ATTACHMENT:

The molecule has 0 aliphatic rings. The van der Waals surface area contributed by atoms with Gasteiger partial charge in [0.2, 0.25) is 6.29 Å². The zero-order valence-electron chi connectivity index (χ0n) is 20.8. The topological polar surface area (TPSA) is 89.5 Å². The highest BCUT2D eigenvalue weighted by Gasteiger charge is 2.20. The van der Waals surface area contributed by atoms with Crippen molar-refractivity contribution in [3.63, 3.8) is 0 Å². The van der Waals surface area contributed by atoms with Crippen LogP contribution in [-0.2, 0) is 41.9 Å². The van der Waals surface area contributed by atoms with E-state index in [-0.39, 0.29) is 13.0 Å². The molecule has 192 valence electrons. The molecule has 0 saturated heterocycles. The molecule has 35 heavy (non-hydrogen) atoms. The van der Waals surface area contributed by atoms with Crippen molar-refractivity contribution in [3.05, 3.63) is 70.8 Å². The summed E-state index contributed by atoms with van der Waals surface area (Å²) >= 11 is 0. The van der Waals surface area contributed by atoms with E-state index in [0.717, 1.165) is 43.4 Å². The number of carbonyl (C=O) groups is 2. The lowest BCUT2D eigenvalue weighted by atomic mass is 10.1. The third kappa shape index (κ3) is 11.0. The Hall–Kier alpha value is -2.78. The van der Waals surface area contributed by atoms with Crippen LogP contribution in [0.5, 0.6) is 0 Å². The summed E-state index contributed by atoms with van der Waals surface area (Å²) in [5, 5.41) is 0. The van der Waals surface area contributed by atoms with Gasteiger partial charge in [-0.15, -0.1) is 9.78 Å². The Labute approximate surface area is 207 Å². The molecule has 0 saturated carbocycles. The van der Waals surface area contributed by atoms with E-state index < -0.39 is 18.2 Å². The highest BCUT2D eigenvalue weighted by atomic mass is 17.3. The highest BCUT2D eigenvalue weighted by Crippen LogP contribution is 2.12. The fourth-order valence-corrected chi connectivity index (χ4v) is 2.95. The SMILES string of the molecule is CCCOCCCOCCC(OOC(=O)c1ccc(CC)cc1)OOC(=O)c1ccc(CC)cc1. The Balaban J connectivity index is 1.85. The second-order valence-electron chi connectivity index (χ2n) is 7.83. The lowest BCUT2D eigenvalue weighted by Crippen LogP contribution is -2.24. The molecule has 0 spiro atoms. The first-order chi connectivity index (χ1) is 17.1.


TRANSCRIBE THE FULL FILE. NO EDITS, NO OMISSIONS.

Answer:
The molecule has 0 aliphatic rings. The van der Waals surface area contributed by atoms with Gasteiger partial charge in [0.2, 0.25) is 6.29 Å². The zero-order valence-electron chi connectivity index (χ0n) is 20.8. The topological polar surface area (TPSA) is 89.5 Å². The highest BCUT2D eigenvalue weighted by Gasteiger charge is 2.20. The van der Waals surface area contributed by atoms with Crippen molar-refractivity contribution in [3.63, 3.8) is 0 Å². The van der Waals surface area contributed by atoms with Crippen LogP contribution in [-0.2, 0) is 41.9 Å². The van der Waals surface area contributed by atoms with E-state index in [-0.39, 0.29) is 13.0 Å². The molecule has 192 valence electrons. The molecule has 0 saturated heterocycles. The molecule has 35 heavy (non-hydrogen) atoms. The van der Waals surface area contributed by atoms with Crippen molar-refractivity contribution in [3.05, 3.63) is 70.8 Å². The summed E-state index contributed by atoms with van der Waals surface area (Å²) >= 11 is 0. The van der Waals surface area contributed by atoms with E-state index in [0.717, 1.165) is 43.4 Å². The number of carbonyl (C=O) groups is 2. The lowest BCUT2D eigenvalue weighted by atomic mass is 10.1. The third kappa shape index (κ3) is 11.0. The Hall–Kier alpha value is -2.78. The van der Waals surface area contributed by atoms with Crippen LogP contribution in [0.5, 0.6) is 0 Å². The summed E-state index contributed by atoms with van der Waals surface area (Å²) in [5, 5.41) is 0. The van der Waals surface area contributed by atoms with Gasteiger partial charge in [-0.15, -0.1) is 9.78 Å². The Labute approximate surface area is 207 Å². The molecule has 0 saturated carbocycles. The van der Waals surface area contributed by atoms with E-state index < -0.39 is 18.2 Å². The highest BCUT2D eigenvalue weighted by atomic mass is 17.3. The highest BCUT2D eigenvalue weighted by Crippen LogP contribution is 2.12. The fourth-order valence-corrected chi connectivity index (χ4v) is 2.95. The SMILES string of the molecule is CCCOCCCOCCC(OOC(=O)c1ccc(CC)cc1)OOC(=O)c1ccc(CC)cc1. The Balaban J connectivity index is 1.85. The second-order valence-electron chi connectivity index (χ2n) is 7.83. The lowest BCUT2D eigenvalue weighted by Crippen LogP contribution is -2.24. The molecule has 0 spiro atoms. The first-order chi connectivity index (χ1) is 17.1.